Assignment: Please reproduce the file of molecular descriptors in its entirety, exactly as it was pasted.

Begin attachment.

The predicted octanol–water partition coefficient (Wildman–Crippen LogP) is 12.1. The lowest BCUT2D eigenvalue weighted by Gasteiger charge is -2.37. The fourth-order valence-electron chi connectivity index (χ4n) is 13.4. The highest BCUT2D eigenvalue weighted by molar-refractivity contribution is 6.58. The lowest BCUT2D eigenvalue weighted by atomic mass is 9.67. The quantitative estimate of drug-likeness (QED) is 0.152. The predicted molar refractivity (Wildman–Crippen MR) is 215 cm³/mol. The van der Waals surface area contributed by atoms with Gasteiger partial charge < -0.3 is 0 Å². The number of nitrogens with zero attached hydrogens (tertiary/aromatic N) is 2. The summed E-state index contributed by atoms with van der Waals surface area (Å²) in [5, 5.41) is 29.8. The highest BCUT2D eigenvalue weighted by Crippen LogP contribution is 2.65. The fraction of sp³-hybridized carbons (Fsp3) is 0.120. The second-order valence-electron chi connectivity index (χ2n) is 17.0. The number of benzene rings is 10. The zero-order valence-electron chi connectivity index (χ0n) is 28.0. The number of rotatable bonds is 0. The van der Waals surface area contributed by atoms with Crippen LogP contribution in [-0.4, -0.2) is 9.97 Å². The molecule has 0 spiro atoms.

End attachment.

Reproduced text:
The predicted octanol–water partition coefficient (Wildman–Crippen LogP) is 12.1. The lowest BCUT2D eigenvalue weighted by Gasteiger charge is -2.37. The fourth-order valence-electron chi connectivity index (χ4n) is 13.4. The highest BCUT2D eigenvalue weighted by molar-refractivity contribution is 6.58. The lowest BCUT2D eigenvalue weighted by atomic mass is 9.67. The quantitative estimate of drug-likeness (QED) is 0.152. The predicted molar refractivity (Wildman–Crippen MR) is 215 cm³/mol. The van der Waals surface area contributed by atoms with Gasteiger partial charge < -0.3 is 0 Å². The number of nitrogens with zero attached hydrogens (tertiary/aromatic N) is 2. The summed E-state index contributed by atoms with van der Waals surface area (Å²) in [5, 5.41) is 29.8. The highest BCUT2D eigenvalue weighted by Crippen LogP contribution is 2.65. The fraction of sp³-hybridized carbons (Fsp3) is 0.120. The second-order valence-electron chi connectivity index (χ2n) is 17.0. The number of benzene rings is 10. The zero-order valence-electron chi connectivity index (χ0n) is 28.0. The number of rotatable bonds is 0. The van der Waals surface area contributed by atoms with Crippen LogP contribution in [-0.4, -0.2) is 9.97 Å². The molecule has 0 spiro atoms.